Then there is the simple necessity of a stop now and then to re-fuel on café con leche, cheese and ham sandwiches or pastries at one of the many cafeterías along the way, which also entitles you to use the bathroom.

And sometimes you come to a fork in the way and have to pause.  Instinctively, you begin looking for a yellow arrow, perhaps painted on the stone foundation of an old house or the base of a garden wall, or below you on the asphalt, and sometimes on an actual Camino obelisk mottled with moss and age.  The yellow arrow becomes a welcome companion, appearing suddenly just when you need it.  “And when you turn to your right or when you turn to your left,” says the prophet Isaiah, “you shall hear a word behind you, saying:  ‘This is the way; walk in it.'”  The yellow arrow is the silent word, not behind you but ahead and below and out of the corner of one eye.

On Saturday we came upon two older American women who were not even carrying day packs:  they had flimsy little book bags slung over their backs.  One of them was saying the Hail Mary over and over, not loudly, but not in a mumble, either.  We passed them, but then I stopped and walked back and said one Hail Mary with them.  One of the women smiled at me and crossed herself and then we walked on, leaving the women behind.  A few more minutes lost, at least by some calculations.

I was not racing to Santiago because I was about to board a bus that would take me almost into the city.  Nor was I racing against my fellow pilgrims, although I sometimes had to remind myself of that.  Anyway, my running days are probably over.  I was learning that the Camino’s rhythms are its own.

Stop.  Start again.  Look for the arrow, and then walk that way.


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Medieval Architecture:  A Brief, Subjective Interlude

Yesterday was another tourist day, this time in Burgos, a larger city than Pamplona and on the basis of my very brief acquaintance, a less charming one.  But Burgos is famous for its late gothic Catedral de Santa Maria, so we dutifully trailed behind our official Spanish guide into a man-made Grand Canyon in which the walls are gilded, not metaphorically by the rays of the slanting sun but literally.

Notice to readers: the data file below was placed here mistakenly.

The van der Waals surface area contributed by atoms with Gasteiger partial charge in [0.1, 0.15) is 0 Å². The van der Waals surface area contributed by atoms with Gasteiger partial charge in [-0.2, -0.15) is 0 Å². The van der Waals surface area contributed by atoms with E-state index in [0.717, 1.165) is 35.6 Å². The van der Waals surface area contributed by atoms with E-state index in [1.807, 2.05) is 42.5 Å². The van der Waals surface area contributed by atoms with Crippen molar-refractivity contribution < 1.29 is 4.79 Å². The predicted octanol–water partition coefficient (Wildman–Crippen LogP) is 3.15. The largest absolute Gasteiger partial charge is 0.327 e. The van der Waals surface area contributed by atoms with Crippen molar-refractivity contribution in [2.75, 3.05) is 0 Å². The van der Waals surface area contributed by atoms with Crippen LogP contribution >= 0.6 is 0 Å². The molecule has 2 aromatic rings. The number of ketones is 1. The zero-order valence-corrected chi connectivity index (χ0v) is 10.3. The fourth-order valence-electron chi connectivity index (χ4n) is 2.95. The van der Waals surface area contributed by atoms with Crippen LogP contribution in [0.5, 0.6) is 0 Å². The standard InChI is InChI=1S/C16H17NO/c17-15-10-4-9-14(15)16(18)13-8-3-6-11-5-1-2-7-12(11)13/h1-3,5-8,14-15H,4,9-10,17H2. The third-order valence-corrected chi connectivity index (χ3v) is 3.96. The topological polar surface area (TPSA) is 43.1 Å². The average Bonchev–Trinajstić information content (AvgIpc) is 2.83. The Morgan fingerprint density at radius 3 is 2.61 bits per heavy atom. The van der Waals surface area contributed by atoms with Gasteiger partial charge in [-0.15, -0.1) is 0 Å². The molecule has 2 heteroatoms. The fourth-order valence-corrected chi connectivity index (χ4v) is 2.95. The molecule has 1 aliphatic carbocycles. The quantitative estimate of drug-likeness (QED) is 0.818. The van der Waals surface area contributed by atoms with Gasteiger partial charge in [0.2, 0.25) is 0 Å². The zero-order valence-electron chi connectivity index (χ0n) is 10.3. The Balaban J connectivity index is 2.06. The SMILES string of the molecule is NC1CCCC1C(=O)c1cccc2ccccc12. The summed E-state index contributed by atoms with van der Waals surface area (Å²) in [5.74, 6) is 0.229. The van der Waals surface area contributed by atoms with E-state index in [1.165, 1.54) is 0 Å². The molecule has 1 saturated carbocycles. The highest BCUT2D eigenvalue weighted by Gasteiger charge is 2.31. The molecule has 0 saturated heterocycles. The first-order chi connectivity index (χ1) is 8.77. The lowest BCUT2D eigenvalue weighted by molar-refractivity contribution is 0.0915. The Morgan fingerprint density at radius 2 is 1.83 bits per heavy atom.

It seemed the cathedral consisted less of the main nave than soaring side chapels built for this or that bishop or nobleman and his wife.  They lay with their feet facing east, marble and alabaster VIP’s in square-toed shoes, the wives with little dogs at their feet.  

On one side of the chapels and rising thirty or more feet would be an altarpiece, punctuated by dozens of niches, each niche populated with a gilt or polychrome saint or apostle or allegorical figure.  Two of the altarpieces we saw featured, among other figures, female sculptures one of whom was blindfolded and the other who could see.  The blindfolded woman was old and withered; she represented the Old Testament, while the radiant young woman was the New Testament.  Mary sat enthroned on the altarpiece pinnacle holding the infant Jesus with his little crown globe.  And at the feet of all the altarpiece denizens lay gold and silver:  immense candlesticks, reliquiary boxes, embossed Bibles, jeweled patens.